Cuomo staying carefully choreographed, avoiding scandal questions

Cuomo Crisis

NEW YORK CITY — Gov. Andrew Cuomo is doing everything he can to avoid talking about the dual nursing home and sexual harassment scandals plaguing his administration.

For weeks, he had not taken questions during in person events, and Monday, he began stonewalling over the phone as well.

It comes as accusers and lawmakers remain concerned the governor may be interfering with the Attorney General’s investigation into sexual harassment claims.

Monday, Cuomo made COVID-related announcements at a church in Mt. Vernon. The press was again barred due to “COVID restrictions,” even as Cuomo stood shoulder-to-shoulder with allies.

Ignoring the ongoing scandals, the religious leaders generally praised Cuomo’s pandemic leadership, particularly his focus on racial equity.

Later in the day, as has become the norm, Cuomo took questions over the phone.  However, he is now filtering those questions as well.

“As you know there is an ongoing review by the Assembly and Attorney General’s Office, and I’m not going to have any comment on that until the appropriate time,” Cuomo said regarding the scandals.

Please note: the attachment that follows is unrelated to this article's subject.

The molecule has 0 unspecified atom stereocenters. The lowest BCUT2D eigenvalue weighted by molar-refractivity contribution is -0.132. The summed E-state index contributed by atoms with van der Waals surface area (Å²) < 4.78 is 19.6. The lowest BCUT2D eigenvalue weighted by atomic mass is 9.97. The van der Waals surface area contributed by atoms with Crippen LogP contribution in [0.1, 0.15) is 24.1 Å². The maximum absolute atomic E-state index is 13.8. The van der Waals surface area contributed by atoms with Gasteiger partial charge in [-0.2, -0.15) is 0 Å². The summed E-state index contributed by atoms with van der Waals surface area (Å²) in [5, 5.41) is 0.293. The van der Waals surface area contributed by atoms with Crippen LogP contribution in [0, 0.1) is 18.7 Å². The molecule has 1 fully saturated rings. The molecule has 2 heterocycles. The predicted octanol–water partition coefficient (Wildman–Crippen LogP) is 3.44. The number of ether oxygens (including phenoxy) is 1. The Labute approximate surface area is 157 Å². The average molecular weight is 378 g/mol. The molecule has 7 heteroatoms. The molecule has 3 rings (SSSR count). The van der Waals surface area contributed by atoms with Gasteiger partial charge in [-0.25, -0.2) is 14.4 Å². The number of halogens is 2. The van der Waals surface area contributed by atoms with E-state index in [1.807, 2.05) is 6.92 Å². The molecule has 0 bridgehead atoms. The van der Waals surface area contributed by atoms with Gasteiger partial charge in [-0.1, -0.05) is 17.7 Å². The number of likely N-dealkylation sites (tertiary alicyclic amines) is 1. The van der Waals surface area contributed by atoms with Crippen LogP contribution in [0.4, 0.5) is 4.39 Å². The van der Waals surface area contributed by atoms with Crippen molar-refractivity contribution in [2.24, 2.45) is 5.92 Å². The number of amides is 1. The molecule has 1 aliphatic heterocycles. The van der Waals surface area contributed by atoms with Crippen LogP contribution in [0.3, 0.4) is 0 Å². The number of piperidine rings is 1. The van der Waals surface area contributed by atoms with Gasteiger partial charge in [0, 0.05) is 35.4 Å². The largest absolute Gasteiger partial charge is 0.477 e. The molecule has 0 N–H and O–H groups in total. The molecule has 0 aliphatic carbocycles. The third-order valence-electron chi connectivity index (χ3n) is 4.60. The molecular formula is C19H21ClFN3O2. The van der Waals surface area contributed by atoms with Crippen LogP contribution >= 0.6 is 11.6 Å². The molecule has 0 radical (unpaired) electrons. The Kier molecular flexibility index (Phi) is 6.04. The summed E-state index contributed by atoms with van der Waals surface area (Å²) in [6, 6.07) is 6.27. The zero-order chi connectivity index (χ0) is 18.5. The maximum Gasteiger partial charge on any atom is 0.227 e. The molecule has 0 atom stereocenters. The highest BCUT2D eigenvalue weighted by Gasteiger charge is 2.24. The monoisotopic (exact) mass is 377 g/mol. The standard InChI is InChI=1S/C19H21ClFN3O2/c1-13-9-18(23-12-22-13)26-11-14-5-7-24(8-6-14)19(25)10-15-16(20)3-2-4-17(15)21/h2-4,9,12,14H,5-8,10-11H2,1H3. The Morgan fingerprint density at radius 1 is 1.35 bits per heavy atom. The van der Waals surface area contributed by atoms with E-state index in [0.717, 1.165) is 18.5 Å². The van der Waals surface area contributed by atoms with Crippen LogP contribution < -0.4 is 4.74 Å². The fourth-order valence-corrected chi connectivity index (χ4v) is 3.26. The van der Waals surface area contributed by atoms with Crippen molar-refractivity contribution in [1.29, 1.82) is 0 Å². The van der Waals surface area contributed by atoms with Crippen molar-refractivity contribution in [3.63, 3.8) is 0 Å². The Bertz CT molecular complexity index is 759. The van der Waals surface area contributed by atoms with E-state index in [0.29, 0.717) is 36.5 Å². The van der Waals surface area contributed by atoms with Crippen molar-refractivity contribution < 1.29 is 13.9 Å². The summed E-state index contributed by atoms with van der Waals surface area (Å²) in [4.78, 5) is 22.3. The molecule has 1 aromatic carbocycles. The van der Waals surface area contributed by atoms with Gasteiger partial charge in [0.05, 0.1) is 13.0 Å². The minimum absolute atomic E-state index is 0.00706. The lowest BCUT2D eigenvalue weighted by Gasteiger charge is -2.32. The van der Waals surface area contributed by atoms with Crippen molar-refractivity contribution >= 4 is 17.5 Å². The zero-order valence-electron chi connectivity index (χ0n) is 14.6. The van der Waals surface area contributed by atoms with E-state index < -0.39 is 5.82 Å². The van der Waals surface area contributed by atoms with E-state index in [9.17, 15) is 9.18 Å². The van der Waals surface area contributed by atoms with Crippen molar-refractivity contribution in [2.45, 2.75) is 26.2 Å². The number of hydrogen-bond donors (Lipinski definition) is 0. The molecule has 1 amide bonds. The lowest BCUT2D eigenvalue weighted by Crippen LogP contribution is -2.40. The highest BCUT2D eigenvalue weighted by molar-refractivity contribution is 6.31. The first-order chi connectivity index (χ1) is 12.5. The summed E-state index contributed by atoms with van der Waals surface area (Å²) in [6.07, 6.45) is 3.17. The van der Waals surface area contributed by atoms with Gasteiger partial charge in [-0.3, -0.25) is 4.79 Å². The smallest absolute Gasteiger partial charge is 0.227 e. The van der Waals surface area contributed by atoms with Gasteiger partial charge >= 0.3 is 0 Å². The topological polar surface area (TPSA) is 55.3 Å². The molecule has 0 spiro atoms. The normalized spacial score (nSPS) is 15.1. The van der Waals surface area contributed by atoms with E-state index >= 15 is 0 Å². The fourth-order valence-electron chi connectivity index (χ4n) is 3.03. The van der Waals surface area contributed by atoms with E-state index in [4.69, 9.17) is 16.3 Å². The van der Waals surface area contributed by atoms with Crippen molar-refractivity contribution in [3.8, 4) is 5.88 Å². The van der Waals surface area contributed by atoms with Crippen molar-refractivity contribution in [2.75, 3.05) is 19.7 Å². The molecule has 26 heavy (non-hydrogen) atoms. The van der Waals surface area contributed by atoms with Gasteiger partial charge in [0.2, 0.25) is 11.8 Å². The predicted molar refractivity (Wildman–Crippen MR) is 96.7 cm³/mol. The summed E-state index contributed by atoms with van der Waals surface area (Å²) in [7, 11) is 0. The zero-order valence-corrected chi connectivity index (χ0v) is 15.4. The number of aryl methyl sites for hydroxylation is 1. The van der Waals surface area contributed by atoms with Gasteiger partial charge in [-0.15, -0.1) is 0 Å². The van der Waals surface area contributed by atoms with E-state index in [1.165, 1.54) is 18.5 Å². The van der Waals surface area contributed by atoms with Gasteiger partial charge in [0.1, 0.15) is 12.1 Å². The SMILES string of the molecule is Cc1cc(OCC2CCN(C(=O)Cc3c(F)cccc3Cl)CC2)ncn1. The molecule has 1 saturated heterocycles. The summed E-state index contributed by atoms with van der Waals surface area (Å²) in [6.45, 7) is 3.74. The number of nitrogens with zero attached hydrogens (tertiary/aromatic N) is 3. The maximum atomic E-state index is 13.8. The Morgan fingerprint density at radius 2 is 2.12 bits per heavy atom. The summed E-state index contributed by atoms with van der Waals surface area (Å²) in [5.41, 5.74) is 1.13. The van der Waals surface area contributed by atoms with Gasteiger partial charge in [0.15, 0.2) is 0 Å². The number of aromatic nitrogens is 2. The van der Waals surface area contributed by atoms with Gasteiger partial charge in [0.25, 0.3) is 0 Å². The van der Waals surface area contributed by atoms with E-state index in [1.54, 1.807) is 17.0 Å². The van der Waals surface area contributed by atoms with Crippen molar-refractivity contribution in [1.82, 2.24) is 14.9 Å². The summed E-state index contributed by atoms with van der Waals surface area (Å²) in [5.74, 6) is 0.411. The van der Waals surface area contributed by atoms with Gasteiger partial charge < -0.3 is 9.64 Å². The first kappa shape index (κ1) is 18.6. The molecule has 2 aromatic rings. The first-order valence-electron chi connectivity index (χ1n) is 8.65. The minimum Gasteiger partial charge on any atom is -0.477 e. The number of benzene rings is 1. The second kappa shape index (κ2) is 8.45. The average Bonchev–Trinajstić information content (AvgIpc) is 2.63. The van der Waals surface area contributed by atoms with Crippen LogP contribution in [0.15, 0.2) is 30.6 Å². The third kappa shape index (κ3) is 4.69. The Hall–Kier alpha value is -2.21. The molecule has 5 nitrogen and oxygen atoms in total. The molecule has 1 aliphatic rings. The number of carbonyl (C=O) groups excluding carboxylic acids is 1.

However, he failed to mention is his office is running its own investigation into the growing list of sexual harassment complaints against him.

The governor’s office is also offering legal representation to anyone being interviewed as part of the independent Attorney General’s investigation.

Debra Katz, who represents one of Cuomo’s accusers, Charlotte Bennett, is calling on Attorney General Tish James to tell the Cuomo administration to stop interfering.

“If you fear retaliation, as most witnesses do, and you have the governor’s lawyer go with you, it’ll be very chilling to what you have to say,” Katz said. “These interviews should be done in a way that witnesses can share whatever information they have.”

Monday, Cuomo also refused to say if he agrees with the decision by Republican Rep. Tom Reed to not run for Congress again in 2022. Reed represents parts of Western New York.

Last week, Reed was accused of sexually harassing a lobbyist in 2017.

Over the weekend, Reed apologized and accepted responsibility for his actions.

Cuomo has not ruled out running for a 4th term, and his critics have criticized his response to the allegations.

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